Ty Segall and all of his lo-fi glory graced the Spaceland on June 25th, and I was lucky enough to be in attendance. While I missed Wounded Lion, one of 3 openers of the night, I was able to interview Ty Segall, along with DJ Flesh Sweat, before the show started. Since you never know if the next big thing in the indie world will be, well, a jerk, I had my share of worries, but I can safely say that Segall is super nice. (You can check out the interview here).
We headed inside after the interview to check out KSPC faves, the Moonhearts (the band previously known as Charlie and the Moonhearts). Of course they didn’t disappoint. They played a great set featuring all of their greatest hits, including “Drop in Drop Out,” a song that has been on the KSPC airwaves more times than I can count. The crowd, excluding a few people in the front, was pretty lame, standing with their arms folded in typical Spaceland, I’m too old for my own good, fashion. Regardless, the Moonhearts continued to rock out, as Mikal Cronin sprawled on the floor.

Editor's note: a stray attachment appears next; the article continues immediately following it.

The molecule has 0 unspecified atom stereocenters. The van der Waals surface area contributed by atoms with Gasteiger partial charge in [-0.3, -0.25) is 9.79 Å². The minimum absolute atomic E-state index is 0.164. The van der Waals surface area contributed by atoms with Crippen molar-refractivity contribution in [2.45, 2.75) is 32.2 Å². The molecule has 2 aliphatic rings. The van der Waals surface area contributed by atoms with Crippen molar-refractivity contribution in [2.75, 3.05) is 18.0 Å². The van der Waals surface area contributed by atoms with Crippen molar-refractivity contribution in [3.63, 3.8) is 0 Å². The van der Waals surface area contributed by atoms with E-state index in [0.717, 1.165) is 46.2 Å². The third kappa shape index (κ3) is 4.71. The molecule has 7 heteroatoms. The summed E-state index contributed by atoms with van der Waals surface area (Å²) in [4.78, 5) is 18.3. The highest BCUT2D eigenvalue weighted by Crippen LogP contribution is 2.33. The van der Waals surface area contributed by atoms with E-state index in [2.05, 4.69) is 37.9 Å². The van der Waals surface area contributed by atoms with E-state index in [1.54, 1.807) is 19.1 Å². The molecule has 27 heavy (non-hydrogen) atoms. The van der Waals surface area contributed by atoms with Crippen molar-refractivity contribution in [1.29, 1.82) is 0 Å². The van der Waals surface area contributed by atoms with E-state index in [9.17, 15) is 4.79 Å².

Up next – Sonny and the Sunsets. Now, I don’t want to seem mean, because they weren’t bad, but they weren’t very good either. So needless to say, I left for a majority of their set.
Finally the moment had come for Ty Segall to perform. Anticipation was in the air, as the band set up their equipment, left the stage, came back on stage, left the stage, and repeated this pattern several times. Despite taking the same amount of time to sound check as U2, Segall performed a great set, with a mix of songs from his new album Melted, and oldies from his self titled debut. The crowd danced around to his pop jams, pushed and waved their arms for his rocking tunes, and Segall continued to deliver. At one point, Segall called Mikal Cronin on the stage, and the two performed their song “I Wear Black,” and the crowd went crazy as Cronin and Segall rocked out during their duet. Towards the end of the set, Segall performed numerous somersaults and handstands, as a couple audience members jumped on and off stage. Segall even joined the crowd as he continued to play, and the energy level of the venue grew. For his encore, Segall broke out into “Oh Mary,” a track off his self-titled album, and a great way to end the set.
Ty Segall is a breath of fresh air in the sea of lo-fi, 60s garage rock inspired clones out there. His music is fun without being boring, engaging without being overly pretentious. So be sure to check him out next time he plays in LA.